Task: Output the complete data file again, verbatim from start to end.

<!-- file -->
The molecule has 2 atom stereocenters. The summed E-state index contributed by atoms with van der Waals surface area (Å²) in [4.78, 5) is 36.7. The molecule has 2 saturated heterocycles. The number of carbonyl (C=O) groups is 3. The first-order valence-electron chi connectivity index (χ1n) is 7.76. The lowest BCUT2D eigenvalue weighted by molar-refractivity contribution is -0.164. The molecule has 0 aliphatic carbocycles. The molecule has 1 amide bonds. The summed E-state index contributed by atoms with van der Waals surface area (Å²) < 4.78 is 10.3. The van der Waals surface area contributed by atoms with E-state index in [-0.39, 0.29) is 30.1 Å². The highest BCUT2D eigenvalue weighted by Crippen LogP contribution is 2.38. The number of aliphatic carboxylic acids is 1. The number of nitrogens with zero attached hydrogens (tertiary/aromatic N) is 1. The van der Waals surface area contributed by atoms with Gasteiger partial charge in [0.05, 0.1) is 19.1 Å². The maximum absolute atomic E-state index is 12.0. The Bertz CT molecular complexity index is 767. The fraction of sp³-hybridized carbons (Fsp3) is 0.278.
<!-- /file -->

The molecule has 2 atom stereocenters. The summed E-state index contributed by atoms with van der Waals surface area (Å²) in [4.78, 5) is 36.7. The molecule has 2 saturated heterocycles. The number of carbonyl (C=O) groups is 3. The first-order valence-electron chi connectivity index (χ1n) is 7.76. The lowest BCUT2D eigenvalue weighted by molar-refractivity contribution is -0.164. The molecule has 0 aliphatic carbocycles. The molecule has 1 amide bonds. The summed E-state index contributed by atoms with van der Waals surface area (Å²) < 4.78 is 10.3. The van der Waals surface area contributed by atoms with E-state index in [-0.39, 0.29) is 30.1 Å². The highest BCUT2D eigenvalue weighted by Crippen LogP contribution is 2.38. The number of aliphatic carboxylic acids is 1. The number of nitrogens with zero attached hydrogens (tertiary/aromatic N) is 1. The van der Waals surface area contributed by atoms with Gasteiger partial charge in [0.05, 0.1) is 19.1 Å². The maximum absolute atomic E-state index is 12.0. The Bertz CT molecular complexity index is 767. The fraction of sp³-hybridized carbons (Fsp3) is 0.278.